Working In Harmony

Medical center creates sensible access migration plan

Citrus Valley Medical Center is proving that the access control system world is not all or nothing; its more than choosing between strictly mechanical or only networked solutions. From implementing simple stand-alone systems to networked access control, the hospital has been showing how various types of access control technologies can coexist. From one database, the hospital staff can manage online and offline locking systems, as well as set a foundation to integrate other critical security management functions such as CCTV.

Citrus Valley Health Partners serves a Southern California community of approximately 930,000 people. Located just east of Los Angeles, includes more than 3,000 staff members, more than 1,000 physicians and four outstanding healthcare facilities. The Queen of the Valley Campus is renowned for its maternity and child health services. The Inter-Community Campus offers the only open-heart surgery program in the area and specializes in cancer treatment and support. Foothill Presbyterian Hospital offers general acute care and specialty services, and Citrus Valley Hospice is one of the first freestanding hospices of its kind in California.

Seeking the Best Solution
“Providing security is a challenge, and we have been implementing a new, growing system over the past four years,” said Frank Michaud, manager of security services at Citrus Valley Medical Center in Covina, Calif. “Initially, certain offices needed special locks to keep people out and only allow authorized people in. Over the years, too many master keys had been distributed. But, before jumping into just any solution, the security staff decided to sit back and analyze what was really needed.”

Health facilities security staff employed a Best locks system and could not simply change to another system, as the cost of re-keying the four facilities would be prohibitive. Thus, a turnkey solution was needed at the door itself. At the same time, the security department knew they needed the flexibility to add new access control solutions over the coming years, and did not want to continually replace recently installed items just to take advantage of other access control solutions.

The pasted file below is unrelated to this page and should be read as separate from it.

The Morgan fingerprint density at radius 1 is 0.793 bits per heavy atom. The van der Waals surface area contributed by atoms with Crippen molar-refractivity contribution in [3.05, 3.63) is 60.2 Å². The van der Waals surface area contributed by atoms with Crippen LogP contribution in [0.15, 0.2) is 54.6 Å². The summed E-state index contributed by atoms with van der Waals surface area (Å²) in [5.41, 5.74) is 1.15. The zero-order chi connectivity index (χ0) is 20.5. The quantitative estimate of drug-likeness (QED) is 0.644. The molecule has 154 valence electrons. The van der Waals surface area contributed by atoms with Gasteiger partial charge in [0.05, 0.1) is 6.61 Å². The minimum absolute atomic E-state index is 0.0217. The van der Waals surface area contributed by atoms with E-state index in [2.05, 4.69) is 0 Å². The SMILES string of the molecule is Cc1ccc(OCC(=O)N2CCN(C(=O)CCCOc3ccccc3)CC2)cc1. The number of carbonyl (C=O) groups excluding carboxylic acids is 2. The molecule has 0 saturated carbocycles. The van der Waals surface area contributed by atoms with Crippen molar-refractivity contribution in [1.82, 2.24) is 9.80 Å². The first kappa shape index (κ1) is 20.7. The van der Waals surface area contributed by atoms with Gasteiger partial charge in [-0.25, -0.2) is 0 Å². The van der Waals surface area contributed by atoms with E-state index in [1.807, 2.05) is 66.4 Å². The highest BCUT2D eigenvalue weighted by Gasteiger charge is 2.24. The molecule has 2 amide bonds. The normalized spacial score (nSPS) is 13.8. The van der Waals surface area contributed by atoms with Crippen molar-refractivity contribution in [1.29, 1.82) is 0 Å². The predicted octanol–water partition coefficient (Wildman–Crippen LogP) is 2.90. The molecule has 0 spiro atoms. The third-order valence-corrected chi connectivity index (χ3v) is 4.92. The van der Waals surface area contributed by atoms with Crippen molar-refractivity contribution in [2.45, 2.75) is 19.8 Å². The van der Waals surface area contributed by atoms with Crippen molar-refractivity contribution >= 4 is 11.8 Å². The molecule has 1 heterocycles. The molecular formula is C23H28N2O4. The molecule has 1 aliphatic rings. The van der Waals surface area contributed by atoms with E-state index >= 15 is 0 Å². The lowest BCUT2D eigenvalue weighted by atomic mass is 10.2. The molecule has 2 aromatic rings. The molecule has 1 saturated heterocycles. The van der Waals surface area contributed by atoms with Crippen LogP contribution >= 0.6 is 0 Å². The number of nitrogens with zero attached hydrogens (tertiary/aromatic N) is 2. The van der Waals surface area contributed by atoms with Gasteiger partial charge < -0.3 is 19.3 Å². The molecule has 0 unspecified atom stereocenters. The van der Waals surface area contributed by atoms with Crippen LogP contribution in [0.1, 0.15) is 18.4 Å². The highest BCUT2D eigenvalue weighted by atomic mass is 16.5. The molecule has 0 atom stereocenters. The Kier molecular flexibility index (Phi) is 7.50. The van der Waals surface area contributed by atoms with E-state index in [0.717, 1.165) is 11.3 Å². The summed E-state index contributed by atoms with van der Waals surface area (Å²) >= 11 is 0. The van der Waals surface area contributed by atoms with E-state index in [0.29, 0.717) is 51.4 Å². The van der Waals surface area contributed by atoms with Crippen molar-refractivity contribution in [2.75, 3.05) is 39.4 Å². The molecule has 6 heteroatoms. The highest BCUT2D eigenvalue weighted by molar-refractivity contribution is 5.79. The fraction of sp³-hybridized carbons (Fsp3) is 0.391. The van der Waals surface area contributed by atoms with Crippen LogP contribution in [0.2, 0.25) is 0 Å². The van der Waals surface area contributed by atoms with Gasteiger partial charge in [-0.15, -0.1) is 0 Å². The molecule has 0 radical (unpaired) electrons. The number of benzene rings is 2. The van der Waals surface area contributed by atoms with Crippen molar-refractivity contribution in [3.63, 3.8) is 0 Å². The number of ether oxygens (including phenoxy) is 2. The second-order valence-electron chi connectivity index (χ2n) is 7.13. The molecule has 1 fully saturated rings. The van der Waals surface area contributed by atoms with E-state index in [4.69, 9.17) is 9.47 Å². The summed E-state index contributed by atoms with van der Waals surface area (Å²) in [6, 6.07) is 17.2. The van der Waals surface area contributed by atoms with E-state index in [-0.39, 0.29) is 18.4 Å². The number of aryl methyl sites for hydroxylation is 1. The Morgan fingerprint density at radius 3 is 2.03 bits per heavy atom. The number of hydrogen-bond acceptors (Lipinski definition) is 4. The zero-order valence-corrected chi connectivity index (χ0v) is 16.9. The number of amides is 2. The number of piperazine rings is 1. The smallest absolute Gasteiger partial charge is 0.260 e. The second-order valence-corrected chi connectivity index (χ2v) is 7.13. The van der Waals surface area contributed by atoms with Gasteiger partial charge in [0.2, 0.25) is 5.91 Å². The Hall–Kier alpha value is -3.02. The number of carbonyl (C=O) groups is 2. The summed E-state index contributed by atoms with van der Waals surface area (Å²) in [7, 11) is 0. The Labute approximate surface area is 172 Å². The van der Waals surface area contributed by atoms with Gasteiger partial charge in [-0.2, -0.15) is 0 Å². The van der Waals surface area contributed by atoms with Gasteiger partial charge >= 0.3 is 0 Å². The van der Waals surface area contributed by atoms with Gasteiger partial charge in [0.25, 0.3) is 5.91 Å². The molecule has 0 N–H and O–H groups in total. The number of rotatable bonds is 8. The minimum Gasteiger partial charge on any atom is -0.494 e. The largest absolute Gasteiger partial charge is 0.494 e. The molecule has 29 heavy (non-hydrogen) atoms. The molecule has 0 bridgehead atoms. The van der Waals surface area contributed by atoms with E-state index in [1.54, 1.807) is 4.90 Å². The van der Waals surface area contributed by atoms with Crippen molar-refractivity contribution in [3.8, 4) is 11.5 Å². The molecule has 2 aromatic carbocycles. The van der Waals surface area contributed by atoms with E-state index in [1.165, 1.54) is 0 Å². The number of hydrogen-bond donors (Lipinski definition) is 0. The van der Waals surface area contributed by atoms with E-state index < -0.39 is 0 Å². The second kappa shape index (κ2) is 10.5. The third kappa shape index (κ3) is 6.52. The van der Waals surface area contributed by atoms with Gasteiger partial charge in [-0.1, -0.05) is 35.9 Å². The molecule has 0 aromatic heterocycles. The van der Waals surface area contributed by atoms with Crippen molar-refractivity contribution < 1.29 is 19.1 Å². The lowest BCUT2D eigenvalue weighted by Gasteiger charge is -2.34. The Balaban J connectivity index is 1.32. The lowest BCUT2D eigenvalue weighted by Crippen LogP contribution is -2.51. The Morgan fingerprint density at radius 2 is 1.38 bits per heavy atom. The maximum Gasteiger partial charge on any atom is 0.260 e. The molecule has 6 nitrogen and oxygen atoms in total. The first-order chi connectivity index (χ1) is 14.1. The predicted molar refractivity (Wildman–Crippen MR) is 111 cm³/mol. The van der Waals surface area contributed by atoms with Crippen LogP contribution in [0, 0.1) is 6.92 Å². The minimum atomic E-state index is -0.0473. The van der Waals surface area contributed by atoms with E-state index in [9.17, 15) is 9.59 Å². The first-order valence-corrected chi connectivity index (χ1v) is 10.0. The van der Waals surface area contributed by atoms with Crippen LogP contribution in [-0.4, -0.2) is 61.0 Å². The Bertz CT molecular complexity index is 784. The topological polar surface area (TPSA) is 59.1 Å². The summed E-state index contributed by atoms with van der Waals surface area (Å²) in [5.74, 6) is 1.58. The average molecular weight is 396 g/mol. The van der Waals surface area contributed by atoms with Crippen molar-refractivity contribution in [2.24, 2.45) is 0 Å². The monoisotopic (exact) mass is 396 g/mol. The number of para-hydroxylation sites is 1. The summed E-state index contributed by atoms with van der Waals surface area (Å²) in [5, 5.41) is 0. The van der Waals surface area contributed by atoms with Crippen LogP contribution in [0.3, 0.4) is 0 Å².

Security staff attended a Best seminar discussing electronic access control and heard about the Schlage Security Management System. There they learned that while a user might require a mechanical lock today, they might need a basic stand-alone electronic locking solution in the future. They also may want to add credentials such as proximity or smart cards, and later migrate to a networked system deploying both stand-alone and networked access control and even video integration. As a result, users should create an easy migration path from one technology to the next.

To learn more, staff members met with the local Ingersoll Rand Integration Services group and found that the Schlage system is comprised of four software levels specifically designed to seamlessly migrate from one level to the next as security requirements expand, while being able to leave existing databases and hardware intact.

That was the direction the healthcare security staff wanted. In order to meet initial needs, the first step was to execute an overall migration plan to CM locking systems. CM locks are ideal for older doors and facilities that need to be retrofitted with higher-security locks. CM locking systems offer many of the same benefits as a networked, hardwired system, without the higher cost and additional care associated with routing network cable when retrofitting an existing facility with electronic access control. These stand-alone, programmable, battery-powered locks are networked through software to provide audit-trail capability and time-based scheduling for restricting access.

The Security Management System software programs all types of credentials, including the locks, access trim and offline hard-wired controllers, which manage strikes and magnets, from a laptop or PDA. New users, access points and access privileges can be entered into the system in seconds. The software also provides an audit trail capability. With about 20 of these locks on doors throughout the Inter-Community Campus, security decided to access them via proximity cards instead of a PIN number via a keypad for convenience and to set up a system-wide ID credential program.